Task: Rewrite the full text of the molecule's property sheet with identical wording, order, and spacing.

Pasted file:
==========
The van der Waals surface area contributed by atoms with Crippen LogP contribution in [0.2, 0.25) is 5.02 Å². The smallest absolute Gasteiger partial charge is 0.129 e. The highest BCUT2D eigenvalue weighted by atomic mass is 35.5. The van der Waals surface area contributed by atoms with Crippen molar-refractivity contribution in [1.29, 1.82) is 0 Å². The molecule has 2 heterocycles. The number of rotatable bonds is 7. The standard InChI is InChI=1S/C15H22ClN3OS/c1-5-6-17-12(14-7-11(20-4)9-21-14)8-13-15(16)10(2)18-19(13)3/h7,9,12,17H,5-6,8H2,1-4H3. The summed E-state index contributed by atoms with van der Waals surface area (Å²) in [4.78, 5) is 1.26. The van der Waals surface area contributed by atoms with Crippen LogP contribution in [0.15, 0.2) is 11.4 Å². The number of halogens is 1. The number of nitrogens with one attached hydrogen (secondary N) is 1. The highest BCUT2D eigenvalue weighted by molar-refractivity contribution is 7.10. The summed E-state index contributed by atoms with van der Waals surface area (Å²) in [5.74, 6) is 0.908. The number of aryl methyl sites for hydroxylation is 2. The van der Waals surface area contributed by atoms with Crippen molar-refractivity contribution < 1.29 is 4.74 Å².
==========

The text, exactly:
The van der Waals surface area contributed by atoms with Crippen LogP contribution in [0.2, 0.25) is 5.02 Å². The smallest absolute Gasteiger partial charge is 0.129 e. The highest BCUT2D eigenvalue weighted by atomic mass is 35.5. The van der Waals surface area contributed by atoms with Crippen molar-refractivity contribution in [1.29, 1.82) is 0 Å². The molecule has 2 heterocycles. The number of rotatable bonds is 7. The standard InChI is InChI=1S/C15H22ClN3OS/c1-5-6-17-12(14-7-11(20-4)9-21-14)8-13-15(16)10(2)18-19(13)3/h7,9,12,17H,5-6,8H2,1-4H3. The summed E-state index contributed by atoms with van der Waals surface area (Å²) in [4.78, 5) is 1.26. The van der Waals surface area contributed by atoms with Crippen LogP contribution in [0.15, 0.2) is 11.4 Å². The number of halogens is 1. The number of nitrogens with one attached hydrogen (secondary N) is 1. The highest BCUT2D eigenvalue weighted by molar-refractivity contribution is 7.10. The summed E-state index contributed by atoms with van der Waals surface area (Å²) in [5.74, 6) is 0.908. The number of aryl methyl sites for hydroxylation is 2. The van der Waals surface area contributed by atoms with Crippen molar-refractivity contribution < 1.29 is 4.74 Å².